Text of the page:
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Commons Chamber

Volume 527: debated on Friday 7 May 1954

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House Of Commons

Friday, 7th May, 1954

The House met at Eleven o'Clock


[Mr. SPEAKER in the Chair]

Bill Presented

Niall Macpherson Indemnity Bill

"to indemnify Niall Macpherson, Esquire, from any penal consequences Which he may have incurred by sitting Of voting as a Member of the House of Commons while holding the office of member of the London agency of the Dried Fruits Control Board of the Commonwealth of Australia, and to remove any disqualification for membership of that House by reason of his having held that office," presented by the Prime Minister; supported by Mr. Crookshank, the Attorney-General and Mr. Boyd-Carpenter; read the First time; to be read a Second time upon Monday next, and to be printed. [Bill 106.]

Orders Of The Day

Law Reform (Limitation Of Actions, &C) Bill

As amended (in the Standing Committee), considered.

New Clause—(Transitional Provisions)

  • (1) The time for bringing proceedings in respect of a cause of action which arose before the passing of this Act shall, if it has not then already expired, expire at the time when it would have expired apart from the provisions of this Act or at the time when it would have expired if all the provisions of this Act had at all material times been in force, which ever is the later.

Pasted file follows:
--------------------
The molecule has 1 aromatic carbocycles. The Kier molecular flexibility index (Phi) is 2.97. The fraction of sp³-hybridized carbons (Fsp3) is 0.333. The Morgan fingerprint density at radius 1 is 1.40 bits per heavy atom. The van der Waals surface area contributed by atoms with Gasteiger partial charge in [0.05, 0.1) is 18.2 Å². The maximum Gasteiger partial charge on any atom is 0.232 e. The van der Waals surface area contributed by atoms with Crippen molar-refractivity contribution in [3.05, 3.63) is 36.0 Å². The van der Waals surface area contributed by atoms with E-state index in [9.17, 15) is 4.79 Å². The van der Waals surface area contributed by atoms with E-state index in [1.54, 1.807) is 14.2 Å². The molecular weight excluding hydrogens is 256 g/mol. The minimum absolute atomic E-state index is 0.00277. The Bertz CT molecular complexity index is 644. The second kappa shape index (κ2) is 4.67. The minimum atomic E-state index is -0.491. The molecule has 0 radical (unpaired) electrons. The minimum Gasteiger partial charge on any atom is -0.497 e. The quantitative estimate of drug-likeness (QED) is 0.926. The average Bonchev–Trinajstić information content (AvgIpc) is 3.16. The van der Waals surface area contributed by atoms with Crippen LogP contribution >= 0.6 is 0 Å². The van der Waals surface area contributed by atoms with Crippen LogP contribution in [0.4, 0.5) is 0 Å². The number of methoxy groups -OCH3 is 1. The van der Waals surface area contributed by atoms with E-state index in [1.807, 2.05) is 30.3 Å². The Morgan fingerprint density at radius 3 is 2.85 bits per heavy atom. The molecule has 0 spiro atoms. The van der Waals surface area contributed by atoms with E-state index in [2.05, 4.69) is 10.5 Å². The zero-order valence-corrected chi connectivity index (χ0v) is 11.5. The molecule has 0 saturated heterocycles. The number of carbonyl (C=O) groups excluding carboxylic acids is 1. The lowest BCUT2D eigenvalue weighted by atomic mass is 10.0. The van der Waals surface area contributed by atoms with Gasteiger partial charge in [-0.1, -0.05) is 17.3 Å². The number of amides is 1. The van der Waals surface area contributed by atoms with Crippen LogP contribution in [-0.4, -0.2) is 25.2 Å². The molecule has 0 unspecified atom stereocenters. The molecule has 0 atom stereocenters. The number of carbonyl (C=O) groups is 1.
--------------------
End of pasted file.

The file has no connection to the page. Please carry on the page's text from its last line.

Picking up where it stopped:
• (2) The repeal effected by this Act in sub section (3) of section one of the Law Reform (Miscellaneous Provisions) Act, 1934, shall, in the case of a person dying after the passing of this Act, apply as well in relation to causes of action arising before, as in relation to causes of action arising after, the passing thereof.
  • (3) Save as aforesaid, nothing in this Act shall affect any action or proceeding if the cause of action arose before the passing thereof.—[Mr. Peyton.]
  • Brought up, and read the First time.

    11.5 a.m.

    I beg to move, "That the Clause be read a Second time."

    As the Bill stands, no case of action which has already accrued at the time the Bill becomes law would be effective. It was suggested in Committee, and indeed on Second Reading, in particular by my hon. Friend the Member for Buckinghamshire, South (Mr. R. Bell), that, whereas it is the intention of the Bill to repeal the Public Authorities Protection Act, it would be unreasonable and unsatisfactory to continue the effect of that Act for causes of action which had accrued but which were still subsisting at the time it became law.